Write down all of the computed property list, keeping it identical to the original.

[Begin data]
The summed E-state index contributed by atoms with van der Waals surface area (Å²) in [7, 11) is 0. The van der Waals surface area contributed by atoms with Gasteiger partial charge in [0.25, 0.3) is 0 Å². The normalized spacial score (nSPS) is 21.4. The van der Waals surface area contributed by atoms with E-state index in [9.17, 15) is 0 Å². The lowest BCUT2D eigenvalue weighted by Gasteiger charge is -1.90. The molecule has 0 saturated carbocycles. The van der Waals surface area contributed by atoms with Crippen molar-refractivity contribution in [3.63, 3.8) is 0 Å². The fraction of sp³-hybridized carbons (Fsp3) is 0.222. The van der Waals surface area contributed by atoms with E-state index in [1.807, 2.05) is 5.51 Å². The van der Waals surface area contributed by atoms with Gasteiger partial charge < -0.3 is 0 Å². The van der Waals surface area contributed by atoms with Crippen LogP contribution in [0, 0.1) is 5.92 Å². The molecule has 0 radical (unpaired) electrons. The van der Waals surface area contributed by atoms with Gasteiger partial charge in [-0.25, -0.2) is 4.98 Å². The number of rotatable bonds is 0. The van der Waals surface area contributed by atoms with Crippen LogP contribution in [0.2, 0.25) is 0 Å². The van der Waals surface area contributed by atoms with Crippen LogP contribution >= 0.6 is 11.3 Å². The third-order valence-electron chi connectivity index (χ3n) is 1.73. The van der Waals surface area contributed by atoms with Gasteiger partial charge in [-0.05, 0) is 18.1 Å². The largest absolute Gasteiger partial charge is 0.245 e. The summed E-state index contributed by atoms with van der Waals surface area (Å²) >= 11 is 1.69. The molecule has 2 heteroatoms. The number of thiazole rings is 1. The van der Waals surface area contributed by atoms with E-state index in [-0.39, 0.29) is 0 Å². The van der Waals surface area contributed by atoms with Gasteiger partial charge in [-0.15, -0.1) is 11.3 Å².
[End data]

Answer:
The summed E-state index contributed by atoms with van der Waals surface area (Å²) in [7, 11) is 0. The van der Waals surface area contributed by atoms with Gasteiger partial charge in [0.25, 0.3) is 0 Å². The normalized spacial score (nSPS) is 21.4. The van der Waals surface area contributed by atoms with E-state index in [9.17, 15) is 0 Å². The lowest BCUT2D eigenvalue weighted by Gasteiger charge is -1.90. The molecule has 0 saturated carbocycles. The van der Waals surface area contributed by atoms with Crippen molar-refractivity contribution in [3.63, 3.8) is 0 Å². The fraction of sp³-hybridized carbons (Fsp3) is 0.222. The van der Waals surface area contributed by atoms with E-state index in [1.807, 2.05) is 5.51 Å². The van der Waals surface area contributed by atoms with Gasteiger partial charge < -0.3 is 0 Å². The van der Waals surface area contributed by atoms with Crippen LogP contribution in [0, 0.1) is 5.92 Å². The molecule has 0 radical (unpaired) electrons. The van der Waals surface area contributed by atoms with Gasteiger partial charge in [-0.25, -0.2) is 4.98 Å². The number of rotatable bonds is 0. The van der Waals surface area contributed by atoms with Crippen LogP contribution in [0.2, 0.25) is 0 Å². The van der Waals surface area contributed by atoms with Crippen LogP contribution >= 0.6 is 11.3 Å². The third-order valence-electron chi connectivity index (χ3n) is 1.73. The van der Waals surface area contributed by atoms with Gasteiger partial charge in [-0.05, 0) is 18.1 Å². The largest absolute Gasteiger partial charge is 0.245 e. The summed E-state index contributed by atoms with van der Waals surface area (Å²) >= 11 is 1.69. The molecule has 2 heteroatoms. The number of thiazole rings is 1. The van der Waals surface area contributed by atoms with E-state index in [-0.39, 0.29) is 0 Å². The van der Waals surface area contributed by atoms with Gasteiger partial charge in [-0.15, -0.1) is 11.3 Å².